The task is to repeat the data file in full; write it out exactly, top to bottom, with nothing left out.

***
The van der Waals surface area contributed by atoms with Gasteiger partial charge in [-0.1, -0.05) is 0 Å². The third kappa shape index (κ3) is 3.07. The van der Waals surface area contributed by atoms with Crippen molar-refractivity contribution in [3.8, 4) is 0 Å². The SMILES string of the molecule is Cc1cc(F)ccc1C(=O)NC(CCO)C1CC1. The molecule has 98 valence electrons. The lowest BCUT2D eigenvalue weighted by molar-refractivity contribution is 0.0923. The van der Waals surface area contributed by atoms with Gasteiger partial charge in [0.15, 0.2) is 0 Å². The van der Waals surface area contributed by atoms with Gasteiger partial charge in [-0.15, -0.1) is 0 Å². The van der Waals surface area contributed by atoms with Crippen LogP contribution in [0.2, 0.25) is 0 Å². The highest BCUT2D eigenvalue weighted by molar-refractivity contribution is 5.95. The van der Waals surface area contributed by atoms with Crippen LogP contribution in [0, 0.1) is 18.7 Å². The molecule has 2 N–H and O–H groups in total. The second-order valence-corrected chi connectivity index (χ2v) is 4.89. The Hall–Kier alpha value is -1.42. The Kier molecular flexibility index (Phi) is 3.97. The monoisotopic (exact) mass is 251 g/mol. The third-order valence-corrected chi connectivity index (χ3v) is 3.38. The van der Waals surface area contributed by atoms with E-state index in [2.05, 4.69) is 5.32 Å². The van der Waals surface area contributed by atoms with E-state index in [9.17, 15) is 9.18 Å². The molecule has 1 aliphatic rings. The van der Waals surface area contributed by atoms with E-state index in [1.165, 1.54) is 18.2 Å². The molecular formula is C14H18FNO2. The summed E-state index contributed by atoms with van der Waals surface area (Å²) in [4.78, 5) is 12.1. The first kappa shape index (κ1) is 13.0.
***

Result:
The van der Waals surface area contributed by atoms with Gasteiger partial charge in [-0.1, -0.05) is 0 Å². The third kappa shape index (κ3) is 3.07. The van der Waals surface area contributed by atoms with Crippen molar-refractivity contribution in [3.8, 4) is 0 Å². The SMILES string of the molecule is Cc1cc(F)ccc1C(=O)NC(CCO)C1CC1. The molecule has 98 valence electrons. The lowest BCUT2D eigenvalue weighted by molar-refractivity contribution is 0.0923. The van der Waals surface area contributed by atoms with Gasteiger partial charge in [0.15, 0.2) is 0 Å². The van der Waals surface area contributed by atoms with Gasteiger partial charge in [-0.15, -0.1) is 0 Å². The van der Waals surface area contributed by atoms with Crippen LogP contribution in [0.2, 0.25) is 0 Å². The highest BCUT2D eigenvalue weighted by molar-refractivity contribution is 5.95. The van der Waals surface area contributed by atoms with Crippen LogP contribution in [0, 0.1) is 18.7 Å². The molecule has 2 N–H and O–H groups in total. The second-order valence-corrected chi connectivity index (χ2v) is 4.89. The Hall–Kier alpha value is -1.42. The Kier molecular flexibility index (Phi) is 3.97. The monoisotopic (exact) mass is 251 g/mol. The third-order valence-corrected chi connectivity index (χ3v) is 3.38. The van der Waals surface area contributed by atoms with E-state index in [2.05, 4.69) is 5.32 Å². The van der Waals surface area contributed by atoms with E-state index in [9.17, 15) is 9.18 Å². The molecule has 1 aliphatic rings. The van der Waals surface area contributed by atoms with E-state index in [1.165, 1.54) is 18.2 Å². The molecular formula is C14H18FNO2. The summed E-state index contributed by atoms with van der Waals surface area (Å²) in [4.78, 5) is 12.1. The first kappa shape index (κ1) is 13.0.